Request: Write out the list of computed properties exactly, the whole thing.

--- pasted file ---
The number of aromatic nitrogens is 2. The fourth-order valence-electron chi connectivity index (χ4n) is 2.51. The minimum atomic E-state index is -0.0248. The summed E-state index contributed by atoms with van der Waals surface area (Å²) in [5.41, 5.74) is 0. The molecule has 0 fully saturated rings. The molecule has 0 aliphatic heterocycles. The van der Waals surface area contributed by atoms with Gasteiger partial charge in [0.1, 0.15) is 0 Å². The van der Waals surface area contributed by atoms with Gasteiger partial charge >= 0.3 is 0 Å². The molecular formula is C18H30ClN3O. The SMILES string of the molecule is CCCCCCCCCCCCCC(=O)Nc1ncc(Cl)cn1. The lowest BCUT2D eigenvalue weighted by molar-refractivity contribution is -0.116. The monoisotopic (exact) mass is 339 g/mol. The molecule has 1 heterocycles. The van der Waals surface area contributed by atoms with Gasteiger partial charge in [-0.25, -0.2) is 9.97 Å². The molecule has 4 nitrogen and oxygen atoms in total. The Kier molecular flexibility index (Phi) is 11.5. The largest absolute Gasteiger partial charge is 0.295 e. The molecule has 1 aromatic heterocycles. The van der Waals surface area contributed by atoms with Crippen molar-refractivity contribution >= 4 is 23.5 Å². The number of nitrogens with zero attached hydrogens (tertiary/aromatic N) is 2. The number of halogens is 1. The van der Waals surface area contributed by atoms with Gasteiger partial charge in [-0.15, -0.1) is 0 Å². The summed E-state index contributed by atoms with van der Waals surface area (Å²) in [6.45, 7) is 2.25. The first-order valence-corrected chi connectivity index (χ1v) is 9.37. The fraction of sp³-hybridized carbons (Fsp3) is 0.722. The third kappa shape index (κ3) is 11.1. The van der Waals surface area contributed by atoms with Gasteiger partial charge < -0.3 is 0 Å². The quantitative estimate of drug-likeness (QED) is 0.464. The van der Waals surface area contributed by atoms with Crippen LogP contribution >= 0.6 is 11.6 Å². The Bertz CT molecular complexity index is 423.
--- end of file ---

The number of aromatic nitrogens is 2. The fourth-order valence-electron chi connectivity index (χ4n) is 2.51. The minimum atomic E-state index is -0.0248. The summed E-state index contributed by atoms with van der Waals surface area (Å²) in [5.41, 5.74) is 0. The molecule has 0 fully saturated rings. The molecule has 0 aliphatic heterocycles. The van der Waals surface area contributed by atoms with Gasteiger partial charge in [0.1, 0.15) is 0 Å². The van der Waals surface area contributed by atoms with Gasteiger partial charge >= 0.3 is 0 Å². The molecular formula is C18H30ClN3O. The SMILES string of the molecule is CCCCCCCCCCCCCC(=O)Nc1ncc(Cl)cn1. The lowest BCUT2D eigenvalue weighted by molar-refractivity contribution is -0.116. The monoisotopic (exact) mass is 339 g/mol. The molecule has 1 heterocycles. The van der Waals surface area contributed by atoms with Gasteiger partial charge in [-0.25, -0.2) is 9.97 Å². The molecule has 4 nitrogen and oxygen atoms in total. The Kier molecular flexibility index (Phi) is 11.5. The largest absolute Gasteiger partial charge is 0.295 e. The molecule has 1 aromatic heterocycles. The van der Waals surface area contributed by atoms with Crippen molar-refractivity contribution >= 4 is 23.5 Å². The number of nitrogens with zero attached hydrogens (tertiary/aromatic N) is 2. The number of halogens is 1. The van der Waals surface area contributed by atoms with Gasteiger partial charge in [-0.15, -0.1) is 0 Å². The summed E-state index contributed by atoms with van der Waals surface area (Å²) in [6.45, 7) is 2.25. The first-order valence-corrected chi connectivity index (χ1v) is 9.37. The fraction of sp³-hybridized carbons (Fsp3) is 0.722. The third kappa shape index (κ3) is 11.1. The van der Waals surface area contributed by atoms with Gasteiger partial charge < -0.3 is 0 Å². The quantitative estimate of drug-likeness (QED) is 0.464. The van der Waals surface area contributed by atoms with Crippen LogP contribution >= 0.6 is 11.6 Å². The Bertz CT molecular complexity index is 423.